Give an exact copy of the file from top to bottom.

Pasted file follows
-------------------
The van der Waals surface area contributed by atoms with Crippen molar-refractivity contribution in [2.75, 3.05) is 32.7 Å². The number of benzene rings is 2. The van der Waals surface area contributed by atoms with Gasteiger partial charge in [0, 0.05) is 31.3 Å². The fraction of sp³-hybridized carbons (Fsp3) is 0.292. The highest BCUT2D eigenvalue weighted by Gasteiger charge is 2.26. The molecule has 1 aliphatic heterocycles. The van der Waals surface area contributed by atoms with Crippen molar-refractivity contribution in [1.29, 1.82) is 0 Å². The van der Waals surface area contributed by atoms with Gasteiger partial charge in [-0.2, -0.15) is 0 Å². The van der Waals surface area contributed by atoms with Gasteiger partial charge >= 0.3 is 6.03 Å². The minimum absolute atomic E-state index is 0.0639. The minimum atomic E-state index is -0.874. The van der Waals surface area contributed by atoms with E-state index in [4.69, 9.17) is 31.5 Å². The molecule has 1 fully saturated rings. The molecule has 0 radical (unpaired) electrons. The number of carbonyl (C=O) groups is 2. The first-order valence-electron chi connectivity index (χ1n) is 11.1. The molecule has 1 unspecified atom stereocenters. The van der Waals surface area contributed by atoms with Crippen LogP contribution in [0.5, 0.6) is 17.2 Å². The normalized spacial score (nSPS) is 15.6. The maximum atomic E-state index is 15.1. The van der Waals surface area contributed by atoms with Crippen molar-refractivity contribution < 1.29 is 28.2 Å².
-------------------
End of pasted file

The van der Waals surface area contributed by atoms with Crippen molar-refractivity contribution in [2.75, 3.05) is 32.7 Å². The number of benzene rings is 2. The van der Waals surface area contributed by atoms with Gasteiger partial charge in [0, 0.05) is 31.3 Å². The fraction of sp³-hybridized carbons (Fsp3) is 0.292. The highest BCUT2D eigenvalue weighted by Gasteiger charge is 2.26. The molecule has 1 aliphatic heterocycles. The van der Waals surface area contributed by atoms with Crippen molar-refractivity contribution in [1.29, 1.82) is 0 Å². The van der Waals surface area contributed by atoms with Gasteiger partial charge in [-0.2, -0.15) is 0 Å². The van der Waals surface area contributed by atoms with Gasteiger partial charge >= 0.3 is 6.03 Å². The minimum absolute atomic E-state index is 0.0639. The minimum atomic E-state index is -0.874. The van der Waals surface area contributed by atoms with E-state index in [4.69, 9.17) is 31.5 Å². The molecule has 1 fully saturated rings. The molecule has 0 radical (unpaired) electrons. The number of carbonyl (C=O) groups is 2. The first-order valence-electron chi connectivity index (χ1n) is 11.1. The molecule has 1 unspecified atom stereocenters. The van der Waals surface area contributed by atoms with Crippen LogP contribution in [0.5, 0.6) is 17.2 Å². The normalized spacial score (nSPS) is 15.6. The maximum atomic E-state index is 15.1. The van der Waals surface area contributed by atoms with Crippen molar-refractivity contribution < 1.29 is 28.2 Å².